This process awakened me to the idea of mindfulness. I’d used it before. After I got hit by a car crossing a street when I was 27, during the recovery from my injuries I saw no outcome but total and complete healing. As such, I put in more effort and energy to get to that place. While I had incredible doctors, nurses, physical and occupational therapists working with me — I shunted away all doubt and the possibility of failure. No subconscious doubts found their way into my consciousness.
A year later, I was pronounced healed. Unless I tell you this tale — or show off my impressive scar collection — you’d have no idea how badly broken my body was.
The emotional toll that took is another story — but was part of what the therapy in my early 30s healed.
The lesson I received — sometimes not without being beaten over the head metaphorically — was that questions of the self can open the way to the subconscious. And it’s in the subconscious where your beliefs, values, and habits lie.
To get into the subconscious to see them takes questions. Then, more questions are required to control or change them.
Mindfulness of the questions
Random, arbitrary questions will get you random, arbitrary answers. More thought-out questions, however, get you more in-depth answers.
But it’s not just a matter of thought. This is a matter of mindfulness.
Mindfulness, in this instance, is your conscious awareness, here and now. It’s attained from a combination of input via your six senses and your thoughts, feelings, actions, and intentions. These inform your mindset/headspace/psyche self. That makes you consciously aware. Ergo, mindful.
When you know where, what, how, why, and who you are — right this moment — you are aware. That awareness allows you to then dig into your subconscious and see what you don’t consciously work with all the time.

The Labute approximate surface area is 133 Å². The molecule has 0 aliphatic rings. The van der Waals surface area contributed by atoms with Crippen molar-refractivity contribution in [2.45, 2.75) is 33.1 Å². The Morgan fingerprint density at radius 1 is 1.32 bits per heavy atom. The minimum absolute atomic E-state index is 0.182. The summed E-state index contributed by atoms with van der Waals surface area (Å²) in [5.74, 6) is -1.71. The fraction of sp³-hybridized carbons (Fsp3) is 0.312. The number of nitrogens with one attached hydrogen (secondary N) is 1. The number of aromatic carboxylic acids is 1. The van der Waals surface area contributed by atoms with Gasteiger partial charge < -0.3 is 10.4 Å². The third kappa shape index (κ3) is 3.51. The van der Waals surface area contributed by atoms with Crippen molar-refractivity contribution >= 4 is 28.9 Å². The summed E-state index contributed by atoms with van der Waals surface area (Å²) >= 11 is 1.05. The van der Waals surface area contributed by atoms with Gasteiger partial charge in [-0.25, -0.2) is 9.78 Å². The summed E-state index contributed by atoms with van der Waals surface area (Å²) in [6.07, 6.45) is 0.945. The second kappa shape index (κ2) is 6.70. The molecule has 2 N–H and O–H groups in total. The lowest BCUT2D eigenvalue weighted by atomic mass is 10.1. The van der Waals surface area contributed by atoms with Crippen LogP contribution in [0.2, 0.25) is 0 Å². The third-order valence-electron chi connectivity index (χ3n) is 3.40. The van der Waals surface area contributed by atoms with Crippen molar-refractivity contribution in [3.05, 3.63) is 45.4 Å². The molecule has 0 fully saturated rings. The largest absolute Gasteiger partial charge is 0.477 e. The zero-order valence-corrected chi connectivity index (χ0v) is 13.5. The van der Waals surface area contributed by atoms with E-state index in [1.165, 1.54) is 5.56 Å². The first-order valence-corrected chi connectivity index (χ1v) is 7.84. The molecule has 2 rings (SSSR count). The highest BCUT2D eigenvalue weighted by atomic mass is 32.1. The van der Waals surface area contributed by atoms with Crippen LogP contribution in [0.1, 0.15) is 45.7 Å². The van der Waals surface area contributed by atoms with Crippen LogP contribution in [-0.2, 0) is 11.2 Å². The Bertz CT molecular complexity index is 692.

I spent years pretending to myself that I knew what the emotions felt like. Even those I believe that I felt most easily — rage, jealousy, hurt — were incomplete. Asking the questions mindfully about my emotions opened me to find and feel them.
Yeah, it hurt at first. I had a lot of regret for all the times I allowed my indifference and fears to sabotage jobs, relationships, and other potential. Forgiving myself for that took another effort — but asking the right questions mindfully got me there.
Once I bridged that gap and got in touch with those buried, subconscious emotions — my life changed drastically for the better. I calmed down and became considerably more Zen than I was. My relationships got deeper — and I found a partner who I would live with and marry. I stopped (not immediately, mind you) trying to be someone other than who I desired to be for the sake of everyone else.
My life is still, of course, a work in progress. But then, all lives are works in progress.
There will always be questions
I love to learn. When it comes to knowledge, I know a little about a lot. To be fair, I do know a lot about some very specific things — but even in those, I am always learning new things, too.
Some people find all the questions and answers leading to only more questions thoroughly infuriating. But you know what? Living life is all about asking questions.
For everything humankind knows — what we don’t know is nearly infinite. Learning new things changes us individually — but also changes the world.
Questions often lead to intangible things. But not always. Some of the questions of the past brought us the tech we have today. And more questions will bring new technology tomorrow.
On a personal, individual level, questions are the key to bridging the conscious and subconscious. That is how you manage personal growth and development. While you may feel insignificant in the grand scheme of things — you’re not. The more you know yourself — the more you know the world.
Asking questions may lead to more questions — but that’s how we grow. Don’t be afraid to keep asking questions of yourself, of the tangibles, intangibles, life, the Universe, and everything. Sure, there could be pain that comes of the answers — but that pain in the moment might well open you to unimaginable potential and possibilities.